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Our flight to the DR leaves 6 am tomorrow.  Faced with a decision to leave tonight and spend the night in DC vs. a midnight run straight to the airport, the plan is for the latter.  Sometime around 1 am the meds will be loaded into the car, I’ll pick up Jess Lucia and we’ll head to the airport.

The team this year is a small one: myself, Morgan (a 4th year medical student), Jess, Prof. Aday, and 14 undergraduates from William and Mary.  We expect that a Dominican doctor will be joining us to help ensure that we can provide the necessary care to the community’s residents.

If the interwebs are willing, I will update the blog from the DR.  Please keep an eye out for the updates.  Also, Prof. Aday will be updating his blog from the DR and can provide an additional perspective on the work.


At this time next week, the SOMOS/DASV medical service team will be in Santo Domingo preparing for the first day of clinic.  This includes clinical training for those members of the team who have not had much experience yet, as well as counting and bagging pills for easy distribution in the pharmacy.

To give a better idea of what supplies and medicines we use, this is the inventory we will use for the week-long project (during which time we expect to see around 300 patients):

  • Acetaminophen (children’s): 25 bottles
  • Acetaminophen 500 mg: 3,700 pills
  • Albendazole (parasite medicine) 400 mg: 810 pills
  • Albendazole 400 mg suspension: 80 bottles
  • Azithromycin (antibiotic) powder/suspension: 10 bottles
  • Azithromycin 500 mg: 60 pills
  • Aspirin 81 mg: 2,000 pills
  • Ciprofloxacin (antibiotic) 500 mg: 100 pills
  • Clotrimazole 2% amti-fungal cream: 50 tubes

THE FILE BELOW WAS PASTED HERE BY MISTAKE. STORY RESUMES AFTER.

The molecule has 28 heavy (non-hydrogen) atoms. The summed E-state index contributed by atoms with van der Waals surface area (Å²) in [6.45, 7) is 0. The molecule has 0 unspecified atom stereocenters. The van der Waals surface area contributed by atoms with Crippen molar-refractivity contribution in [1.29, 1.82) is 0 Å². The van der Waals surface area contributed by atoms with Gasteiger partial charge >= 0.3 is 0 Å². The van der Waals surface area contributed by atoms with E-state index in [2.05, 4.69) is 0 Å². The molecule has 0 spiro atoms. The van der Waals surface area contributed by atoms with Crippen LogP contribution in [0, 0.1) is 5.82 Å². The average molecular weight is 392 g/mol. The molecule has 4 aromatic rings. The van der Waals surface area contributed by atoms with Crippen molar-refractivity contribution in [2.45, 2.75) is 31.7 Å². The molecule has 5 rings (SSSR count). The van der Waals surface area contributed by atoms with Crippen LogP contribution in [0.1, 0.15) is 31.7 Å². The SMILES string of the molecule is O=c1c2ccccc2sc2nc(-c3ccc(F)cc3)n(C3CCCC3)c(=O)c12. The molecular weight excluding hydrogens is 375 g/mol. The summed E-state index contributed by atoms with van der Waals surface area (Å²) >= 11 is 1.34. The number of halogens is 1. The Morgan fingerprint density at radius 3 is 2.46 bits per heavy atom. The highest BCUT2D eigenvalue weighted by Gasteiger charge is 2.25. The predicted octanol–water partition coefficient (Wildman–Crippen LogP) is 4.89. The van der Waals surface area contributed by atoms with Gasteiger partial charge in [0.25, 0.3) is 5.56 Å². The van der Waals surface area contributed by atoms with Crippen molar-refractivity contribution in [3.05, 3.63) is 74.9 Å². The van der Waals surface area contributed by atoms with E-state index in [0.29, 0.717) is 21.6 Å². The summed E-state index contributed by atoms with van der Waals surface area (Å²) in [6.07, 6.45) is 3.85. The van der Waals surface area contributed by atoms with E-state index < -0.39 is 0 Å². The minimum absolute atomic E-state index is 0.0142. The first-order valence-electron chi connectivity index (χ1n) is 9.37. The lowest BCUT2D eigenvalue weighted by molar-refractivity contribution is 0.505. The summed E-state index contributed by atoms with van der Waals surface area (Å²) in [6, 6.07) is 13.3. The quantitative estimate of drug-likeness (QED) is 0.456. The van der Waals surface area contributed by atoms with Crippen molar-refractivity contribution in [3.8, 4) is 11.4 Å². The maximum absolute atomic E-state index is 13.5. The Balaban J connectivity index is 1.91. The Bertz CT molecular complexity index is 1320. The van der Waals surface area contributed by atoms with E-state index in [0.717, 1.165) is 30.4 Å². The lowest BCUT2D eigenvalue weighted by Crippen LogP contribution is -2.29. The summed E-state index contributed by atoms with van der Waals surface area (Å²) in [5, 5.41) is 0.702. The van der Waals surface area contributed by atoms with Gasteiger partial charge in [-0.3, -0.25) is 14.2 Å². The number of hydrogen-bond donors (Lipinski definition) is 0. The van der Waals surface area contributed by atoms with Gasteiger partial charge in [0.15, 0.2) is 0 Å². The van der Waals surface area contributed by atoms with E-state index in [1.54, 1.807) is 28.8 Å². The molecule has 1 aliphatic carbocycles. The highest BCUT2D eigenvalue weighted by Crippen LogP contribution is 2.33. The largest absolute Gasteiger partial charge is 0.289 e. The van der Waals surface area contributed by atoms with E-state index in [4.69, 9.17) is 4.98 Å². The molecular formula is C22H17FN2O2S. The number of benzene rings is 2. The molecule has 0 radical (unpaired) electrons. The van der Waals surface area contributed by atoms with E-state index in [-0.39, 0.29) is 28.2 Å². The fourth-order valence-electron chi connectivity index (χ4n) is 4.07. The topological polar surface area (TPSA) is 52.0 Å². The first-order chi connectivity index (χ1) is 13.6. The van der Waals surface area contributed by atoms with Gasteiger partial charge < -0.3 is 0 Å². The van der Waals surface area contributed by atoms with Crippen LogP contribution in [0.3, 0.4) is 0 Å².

• Diclofenac 50 mg: 2,100 pills
  • Fluconazole 150 mg (fungal antibiotic): 60 pills
  • Glibencamida 5 mg (for diabetes): 1,400 pills
  • Ibuprofen (children’s): 25 bottles
  • Ketoconazole 200 mg (fungal antibiotic): 100 pills
  • Loratadine 10 mg (antihistamine, for allergies and “gripe”): 1,500 pills
  • Metronidazole 500 mg (antibiotic): 400 pills
  • Omeprazole 20 mg (for stomach acid): 2,000 capsules
  • Ferrous sulfate 300 mg (for iron): 1,500 tablets
  • Trimethoprim/sulfamethoxazole (antibiotic) suspension: 25 bottles
  • Amlodipine 10 mg (blood pressure): 2,000 pills
  • Amlodipine 5 mg: 2,000 pills
  • Atenolol 100mg (blood pressure): 2,000 pills
  • Atenolol 50 mg: 2,000 pills
  • Hydrochlorothiazide 25 mg (blood pressure): 4,000 pills
  • Lisinopril 20 mg (blood pressure): 5,000 pills
  • Losartan 50 mg (blood pressure): 1,000 pills
  • Ceftin 250mg/5 mL (antibiotic suspension): 20 bottles
  • Prednisone 10 mg: 1,000 pills
  • Amoxicillin 250 mg (antibiotic): 500 capsules
  • Amoxicillin oral suspension 125 mg/5 mL: 20 bottles
  • Trimethoprim/sulfamethoxazole DS (antibiotic): 200 pills
  • Adult multivitamins with iron: 5,000 pills
  • Children’s multivitamins (no iron): 5,000 pills
  • Prenatal vitamins: 2,000 pills
  • Oral re-hydration salts: 125 packets
  • 200 individual fluoride treatments (for pediatric dental prophylaxis)

Figuring out these numbers is always difficult.  It is hard to know how many patients will actually be seen, and what medicines will be needed.  However, we are getting better at predicting these things and any unused medicines stay with Fundacion Sol Naciente to provide further care in their non-profit medical center in Santo Domingo.  The numbers of medications have increased over time as we continue transitioning to providing longer-term care: we must carry more medications for chronic illnesses (such as diabetes, high blood pressure, etc) and we plan to provide 3 months of medicine for each patient’s chronic conditions.

These supplies will cost (in total) approximately $1,900.00.  This would average out to about $6.33 per patient who receives care.

Dominican Aid Society of Virginia

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